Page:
Research Article| Volume 99, 105761, October 2022

Ankle stiffness modulation during different gait speeds in individuals post-stroke


      • Speed is positively related to ankle quasi-stiffness across individuals post-stroke.
      • Propulsion is positively related to ankle quasi-stiffness among persons post-stroke.
      • Ankle quasi-stiffness change isn't predicted by walking speed change after stroke.
      • Paretic ankle quasi-stiffness is less than nonparetic ankle quasi-stiffness.



      Neurotypical individuals alter their ankle joint quasi-stiffness in response to changing walking speed; however, for individuals post-stroke, the ability to alter their ankle quasi-stiffness is unknown. Individuals post-stroke commonly have weak plantarflexor muscles, which may limit their ability to alter ankle quasi-stiffness. The objective was to investigate the relationship between ankle quasi-stiffness and propulsion, at two walking speeds. We hypothesized that in individuals post-stroke, there would be no difference in their paretic ankle quasi-stiffness between walking at a self-selected versus a fast speed. However, we hypothesized that ankle quasi-stiffness would correlate with gait speed and propulsion across individuals.


      Twenty-eight participants with chronic stroke walked on an instrumented treadmill at their self-selected and fast-walking speeds. Multilevel models were used to determine the relationships between ankle quasi-stiffness, speed, and propulsion.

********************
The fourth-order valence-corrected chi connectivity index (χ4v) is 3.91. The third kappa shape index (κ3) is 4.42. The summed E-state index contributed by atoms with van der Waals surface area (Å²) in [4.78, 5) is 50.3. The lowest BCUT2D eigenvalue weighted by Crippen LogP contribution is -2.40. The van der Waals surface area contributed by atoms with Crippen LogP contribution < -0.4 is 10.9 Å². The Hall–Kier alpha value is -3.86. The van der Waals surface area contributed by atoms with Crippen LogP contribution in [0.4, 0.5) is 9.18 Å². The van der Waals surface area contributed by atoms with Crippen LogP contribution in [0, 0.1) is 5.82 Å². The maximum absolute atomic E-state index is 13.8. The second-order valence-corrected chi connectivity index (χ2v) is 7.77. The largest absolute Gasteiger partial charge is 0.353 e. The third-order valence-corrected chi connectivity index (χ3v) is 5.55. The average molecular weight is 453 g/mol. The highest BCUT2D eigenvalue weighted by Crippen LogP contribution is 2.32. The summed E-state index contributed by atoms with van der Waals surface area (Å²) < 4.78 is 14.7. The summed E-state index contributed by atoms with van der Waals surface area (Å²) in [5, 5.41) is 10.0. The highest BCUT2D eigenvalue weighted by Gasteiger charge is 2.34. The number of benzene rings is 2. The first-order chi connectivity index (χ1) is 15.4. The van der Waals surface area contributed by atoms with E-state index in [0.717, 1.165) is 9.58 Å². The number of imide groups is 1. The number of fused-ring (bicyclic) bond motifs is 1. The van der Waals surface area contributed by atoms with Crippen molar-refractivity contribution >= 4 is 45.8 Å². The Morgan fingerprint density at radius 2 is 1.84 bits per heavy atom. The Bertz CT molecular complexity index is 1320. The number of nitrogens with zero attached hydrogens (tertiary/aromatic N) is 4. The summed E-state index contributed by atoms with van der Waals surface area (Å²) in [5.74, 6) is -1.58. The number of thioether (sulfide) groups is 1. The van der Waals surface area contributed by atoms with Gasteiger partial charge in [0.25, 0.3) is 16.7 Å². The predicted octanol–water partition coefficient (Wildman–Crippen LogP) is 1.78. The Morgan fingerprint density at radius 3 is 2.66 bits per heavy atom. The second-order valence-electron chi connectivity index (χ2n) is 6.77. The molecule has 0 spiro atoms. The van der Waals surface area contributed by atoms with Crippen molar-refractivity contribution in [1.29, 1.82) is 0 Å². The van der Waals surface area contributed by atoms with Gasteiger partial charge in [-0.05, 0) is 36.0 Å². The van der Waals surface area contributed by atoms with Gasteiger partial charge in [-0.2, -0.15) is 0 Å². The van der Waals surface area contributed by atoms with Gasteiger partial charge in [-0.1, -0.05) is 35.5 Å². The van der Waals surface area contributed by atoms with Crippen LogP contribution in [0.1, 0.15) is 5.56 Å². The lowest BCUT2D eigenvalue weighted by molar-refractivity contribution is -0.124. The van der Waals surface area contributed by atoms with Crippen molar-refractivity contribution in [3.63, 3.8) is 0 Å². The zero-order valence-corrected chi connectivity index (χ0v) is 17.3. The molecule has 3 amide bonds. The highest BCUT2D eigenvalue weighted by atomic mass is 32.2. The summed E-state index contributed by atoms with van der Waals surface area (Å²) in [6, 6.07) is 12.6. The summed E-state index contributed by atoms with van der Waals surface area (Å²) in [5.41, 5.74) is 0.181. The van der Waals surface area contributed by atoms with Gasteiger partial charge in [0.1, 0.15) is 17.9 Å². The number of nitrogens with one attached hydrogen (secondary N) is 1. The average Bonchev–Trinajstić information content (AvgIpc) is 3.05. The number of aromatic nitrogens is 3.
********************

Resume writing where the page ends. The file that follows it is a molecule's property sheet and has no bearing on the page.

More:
Overall, ankle quasi-stiffness did not increase within individuals from a self-selected to a fast gait speed (p = 0.69). A 1 m/s increase in speed across participants predicted an increase in overall ankle quasi-stiffness of 0.02 Nm/deg./kg (p = 0.03) and a 1 N/BW change in overall propulsion across participants predicted a 0.265 Nm/deg./kg increase in overall ankle quasi-stiffness (p < 0.0001).


      Individuals post-stroke did not modulate their ankle quasi-stiffness with increased speed, but across individuals there was a positive relationship between ankle quasi-stiffness and both speed and peak propulsion. Walking speed and propulsion are limited in individuals post-stroke, therefore, improving either could lead to a higher functional status. Understanding post-stroke ankle stiffness may be important in the design of therapeutic interventions and exoskeletons, where these devices augment the biological ankle quasi-stiffness to improve walking performance.


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